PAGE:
Monday, September 3, 2007
Samuel Johnson (1709-1784)
Don't think of retiring from the world until the world will be sorry that you retire. I hate a fellow whom pride or cowardice or laziness drives into a corner, and who does nothing when he is there but sit and growl. Let him come out as I do, and bark.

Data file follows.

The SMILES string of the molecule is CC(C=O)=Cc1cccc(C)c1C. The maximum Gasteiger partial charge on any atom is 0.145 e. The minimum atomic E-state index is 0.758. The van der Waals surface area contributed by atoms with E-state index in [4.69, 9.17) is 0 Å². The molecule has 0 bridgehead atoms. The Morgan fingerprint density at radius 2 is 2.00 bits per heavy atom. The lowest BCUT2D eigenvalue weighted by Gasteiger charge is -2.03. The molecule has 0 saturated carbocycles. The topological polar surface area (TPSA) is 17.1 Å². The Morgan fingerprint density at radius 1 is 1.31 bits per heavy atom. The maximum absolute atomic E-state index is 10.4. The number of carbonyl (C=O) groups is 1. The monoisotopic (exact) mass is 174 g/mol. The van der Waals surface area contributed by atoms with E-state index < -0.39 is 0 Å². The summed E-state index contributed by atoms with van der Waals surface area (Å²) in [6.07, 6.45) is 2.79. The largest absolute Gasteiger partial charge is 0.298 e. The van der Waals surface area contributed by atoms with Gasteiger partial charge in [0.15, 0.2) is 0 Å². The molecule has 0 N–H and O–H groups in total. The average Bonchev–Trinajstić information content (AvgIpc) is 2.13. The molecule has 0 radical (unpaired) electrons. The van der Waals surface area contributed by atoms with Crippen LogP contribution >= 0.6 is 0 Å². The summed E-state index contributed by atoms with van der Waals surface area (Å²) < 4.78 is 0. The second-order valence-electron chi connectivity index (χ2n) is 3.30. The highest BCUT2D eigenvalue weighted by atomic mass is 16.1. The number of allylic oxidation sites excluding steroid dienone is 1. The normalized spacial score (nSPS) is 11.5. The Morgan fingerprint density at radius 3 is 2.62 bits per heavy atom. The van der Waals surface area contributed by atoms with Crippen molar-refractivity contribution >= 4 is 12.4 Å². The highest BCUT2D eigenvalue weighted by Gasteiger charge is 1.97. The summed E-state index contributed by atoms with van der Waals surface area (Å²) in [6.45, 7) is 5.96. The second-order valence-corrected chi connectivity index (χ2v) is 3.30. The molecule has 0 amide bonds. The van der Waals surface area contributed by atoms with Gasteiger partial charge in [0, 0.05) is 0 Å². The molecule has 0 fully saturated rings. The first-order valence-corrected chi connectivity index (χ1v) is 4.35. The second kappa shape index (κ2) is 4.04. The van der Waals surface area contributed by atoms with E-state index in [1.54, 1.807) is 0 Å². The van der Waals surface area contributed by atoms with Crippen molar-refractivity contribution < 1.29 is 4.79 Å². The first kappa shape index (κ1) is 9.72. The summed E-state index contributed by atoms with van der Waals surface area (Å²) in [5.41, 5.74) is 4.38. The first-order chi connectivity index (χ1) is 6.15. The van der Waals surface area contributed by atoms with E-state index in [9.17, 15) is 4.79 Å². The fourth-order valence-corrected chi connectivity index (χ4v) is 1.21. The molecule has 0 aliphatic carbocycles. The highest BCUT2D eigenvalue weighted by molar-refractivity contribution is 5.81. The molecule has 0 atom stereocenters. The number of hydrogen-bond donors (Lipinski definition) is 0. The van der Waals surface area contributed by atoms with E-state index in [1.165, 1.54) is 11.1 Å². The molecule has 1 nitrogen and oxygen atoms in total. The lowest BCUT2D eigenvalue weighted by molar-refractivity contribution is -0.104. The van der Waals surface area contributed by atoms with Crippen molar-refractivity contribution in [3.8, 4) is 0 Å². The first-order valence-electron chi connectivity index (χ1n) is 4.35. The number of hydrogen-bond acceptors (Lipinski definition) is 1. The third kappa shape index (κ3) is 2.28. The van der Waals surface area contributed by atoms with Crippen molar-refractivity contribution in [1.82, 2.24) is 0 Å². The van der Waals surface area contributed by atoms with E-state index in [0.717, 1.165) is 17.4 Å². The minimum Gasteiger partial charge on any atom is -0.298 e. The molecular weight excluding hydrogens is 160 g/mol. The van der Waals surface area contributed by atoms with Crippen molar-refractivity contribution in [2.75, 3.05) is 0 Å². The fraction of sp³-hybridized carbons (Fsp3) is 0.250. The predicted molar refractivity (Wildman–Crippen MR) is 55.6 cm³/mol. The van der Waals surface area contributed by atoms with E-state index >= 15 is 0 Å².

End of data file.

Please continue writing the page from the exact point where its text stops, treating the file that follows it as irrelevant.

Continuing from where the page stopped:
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Dr. Samuel Johnson (1709-1784), often referred to simply as "Dr Johnson", was one of England's greatest literary figures. Although best remembered as the compiler of the first comprehensive English dictionary, Dr Johnson was more than a scholar. Born at Lichfield and educated at Oxford, he moved to London in 1737 with his wife, Tetty, who was twenty years his senior, and began to earn a living as a journalist, whilst working on plays, poetry and biographies. Johnson began his Dictionary of the English Language in 1747, but did not complete it until 1755. It made his name, but not his fortune. Another of his major works, the satire Rasselas (1759), was written specifically to raise money to pay for his mother's funeral. Johnson was at the centre of a literary circle which included such figures as Oliver Goldsmith, Edmund Burke and David Garrick, and founded the Literary Club. In 1763, a young Scottish writer, James Boswell, introduced himself to Johnson. Together they toured the Western Isles of Scotland in 1773, a journey which Johnson immortalised in print. Dr Johnson's last great work was the ten-volume Lives of the English Poets, published between 1779 and 1781. He died in 1784 and is buried in Westminster Abbey. [This article is licensed under the GNU Free Documentation License and uses material adapted in whole or in part from the Wikipedia article on Samuel Johnson.]
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